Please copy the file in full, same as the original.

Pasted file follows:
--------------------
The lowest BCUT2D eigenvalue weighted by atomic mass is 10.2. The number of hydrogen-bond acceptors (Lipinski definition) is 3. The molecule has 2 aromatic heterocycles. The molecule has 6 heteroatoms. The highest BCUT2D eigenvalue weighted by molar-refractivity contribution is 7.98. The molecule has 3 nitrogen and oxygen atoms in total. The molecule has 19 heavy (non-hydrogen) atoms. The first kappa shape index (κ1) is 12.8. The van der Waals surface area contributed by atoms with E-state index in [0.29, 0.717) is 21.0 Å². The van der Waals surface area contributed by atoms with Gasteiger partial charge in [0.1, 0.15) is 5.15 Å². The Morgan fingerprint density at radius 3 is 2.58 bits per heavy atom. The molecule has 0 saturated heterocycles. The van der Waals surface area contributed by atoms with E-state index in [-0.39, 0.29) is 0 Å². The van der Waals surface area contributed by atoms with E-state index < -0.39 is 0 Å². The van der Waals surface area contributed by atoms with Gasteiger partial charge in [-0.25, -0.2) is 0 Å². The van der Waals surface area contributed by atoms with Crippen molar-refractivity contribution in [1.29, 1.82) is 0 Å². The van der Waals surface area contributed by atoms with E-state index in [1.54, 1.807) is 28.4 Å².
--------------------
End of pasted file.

The lowest BCUT2D eigenvalue weighted by atomic mass is 10.2. The number of hydrogen-bond acceptors (Lipinski definition) is 3. The molecule has 2 aromatic heterocycles. The molecule has 6 heteroatoms. The highest BCUT2D eigenvalue weighted by molar-refractivity contribution is 7.98. The molecule has 3 nitrogen and oxygen atoms in total. The molecule has 19 heavy (non-hydrogen) atoms. The first kappa shape index (κ1) is 12.8. The van der Waals surface area contributed by atoms with E-state index in [0.29, 0.717) is 21.0 Å². The van der Waals surface area contributed by atoms with Gasteiger partial charge in [0.1, 0.15) is 5.15 Å². The Morgan fingerprint density at radius 3 is 2.58 bits per heavy atom. The molecule has 0 saturated heterocycles. The van der Waals surface area contributed by atoms with E-state index in [-0.39, 0.29) is 0 Å². The van der Waals surface area contributed by atoms with E-state index < -0.39 is 0 Å². The van der Waals surface area contributed by atoms with Gasteiger partial charge in [-0.25, -0.2) is 0 Å². The van der Waals surface area contributed by atoms with Crippen molar-refractivity contribution in [1.29, 1.82) is 0 Å². The van der Waals surface area contributed by atoms with E-state index in [1.54, 1.807) is 28.4 Å².